Carbon Nanofiber Electrodes Could Make Electronics Safer

Engineers develop solid-state, free-standing supercapacitor made from carbon nanofiber.

This carbon nanofiber electrode, when coated with ionogel, can eliminate the need for a flammable electrolyte solution in energy storage devices -- making them safer to use. (Image courtesy of Drexel University.)

This carbon nanofiber electrode, when coated with ionogel, can eliminate the need for a flammable electrolyte solution in energy storage devices — making them safer to use. (Image courtesy of Drexel University.)

A team of researchers has created a fabric-like material electrode that could help make batteries and supercapacitors faster and less susceptible to leaks or disastrous meltdowns. Their design for a new supercapacitor, which looks something like a furry sponge infused with gelatin, offers a unique alternative to traditional, and flammable, electrolyte solutions.

To keep up with our advancing mobile technology, energy storage devices have been subject to material shrinking in the design process, which has left them vulnerable to short circuiting—as in recent cases with Samsung’s Galaxy Note devices—which, when compounded with the presence of a flammable electrolyte liquid, can create an explosive situation.

So instead of a flammable electrolyte solution, the device designed by Vibha Kalra, a professor in Drexel University’s College of Engineering, and her team, used a thick ion-rich gel electrolyte absorbed in a freestanding mat of porous carbon nanofibers to produce a liquid-free device.

The group recently published its new design for a “solvent-free solid-state supercapacitor” in the American Chemical Society journal Applied Materials and Interfaces.

“We have completely eliminated the component that can catch fire in these devices,” Kalra said. “And, in doing so, we have also created an electrode that could enable energy storage devices to become lighter and better.”

Not only is the group’s supercapacitor solvent-free, but the compact design is also more durable and its energy storage capacity and charge-discharge lifespan are better than comparable devices currently being used. It is also able to operate at temperatures as high as 300 C, which means it would make mobile devices much more durable and less likely to become a fire hazard due to abuse.

“To allow industrially relevant electrode thickness and loading, we have developed a cloth-like electrode composed of nanofibers that provides a well-defined three-dimensional open pore structure for easy infusion of the solid electrolyte precursor,” Kalra said. “The open-pore electrode is also free of binding agents that act as insulators and diminish performance.”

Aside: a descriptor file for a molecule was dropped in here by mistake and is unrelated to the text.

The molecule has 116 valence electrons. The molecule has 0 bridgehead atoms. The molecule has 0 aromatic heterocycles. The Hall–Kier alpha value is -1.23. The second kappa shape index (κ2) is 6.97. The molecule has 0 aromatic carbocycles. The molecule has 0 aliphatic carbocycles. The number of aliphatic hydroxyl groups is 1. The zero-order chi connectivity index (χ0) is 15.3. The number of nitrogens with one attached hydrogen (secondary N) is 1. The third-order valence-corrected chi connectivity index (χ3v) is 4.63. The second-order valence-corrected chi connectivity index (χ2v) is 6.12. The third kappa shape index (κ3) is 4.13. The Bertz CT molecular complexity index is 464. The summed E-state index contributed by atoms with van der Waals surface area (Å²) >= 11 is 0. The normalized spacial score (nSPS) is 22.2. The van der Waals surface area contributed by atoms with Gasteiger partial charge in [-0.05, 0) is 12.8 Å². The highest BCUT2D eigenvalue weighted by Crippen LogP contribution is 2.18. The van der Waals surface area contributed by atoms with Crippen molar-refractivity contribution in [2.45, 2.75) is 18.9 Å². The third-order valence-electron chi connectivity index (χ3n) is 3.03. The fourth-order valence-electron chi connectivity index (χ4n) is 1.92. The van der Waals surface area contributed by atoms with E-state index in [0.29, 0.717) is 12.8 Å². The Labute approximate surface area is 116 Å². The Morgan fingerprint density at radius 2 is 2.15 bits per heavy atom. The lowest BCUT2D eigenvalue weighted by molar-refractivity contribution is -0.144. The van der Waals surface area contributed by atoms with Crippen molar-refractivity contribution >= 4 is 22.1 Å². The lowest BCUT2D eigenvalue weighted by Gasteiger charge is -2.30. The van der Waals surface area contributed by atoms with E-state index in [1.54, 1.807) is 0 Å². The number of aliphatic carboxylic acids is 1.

The key to producing this durable device is a fiber-like electrode framework that the team created using a process called electrospinning. The process deposits a carbon precursor polymer solution in the form of a fibrous mat by extruding it through a rotating electric field.

The ionogel is then absorbed in the carbon fiber mat to create a complete electrode-electrolyte network. Its excellent performance characteristics are tied to this unique way of combining electrode and electrolyte solutions so that they are making contact over a larger surface area.

The mat also eliminates the need for many of the scaffolding materials that are essential parts of forming the physical electrode, but don’t play a role in the energy storage process and contribute a good bit to the device’s overall weight.

“State of the art electrodes are composed of fine powders that need to be blended with binding agents and made into a slurry, which is then applied into the device. These binders add dead weight to the device, as they are not conductive materials, and they actually hinder its performance,” Kalra said. “Our electrodes are freestanding, thus eliminating the need for binders, whose processing can account for as much as 20 percent of the cost of manufacturing an electrode.”

The next step for Kalra’s group will be applying this technique to the production of solid-state batteries as well as exploring its application for smart fabrics.

For more cutting-edge electronics research, check out the First Biocompatible Ion Current Battery.

Source: Drexel University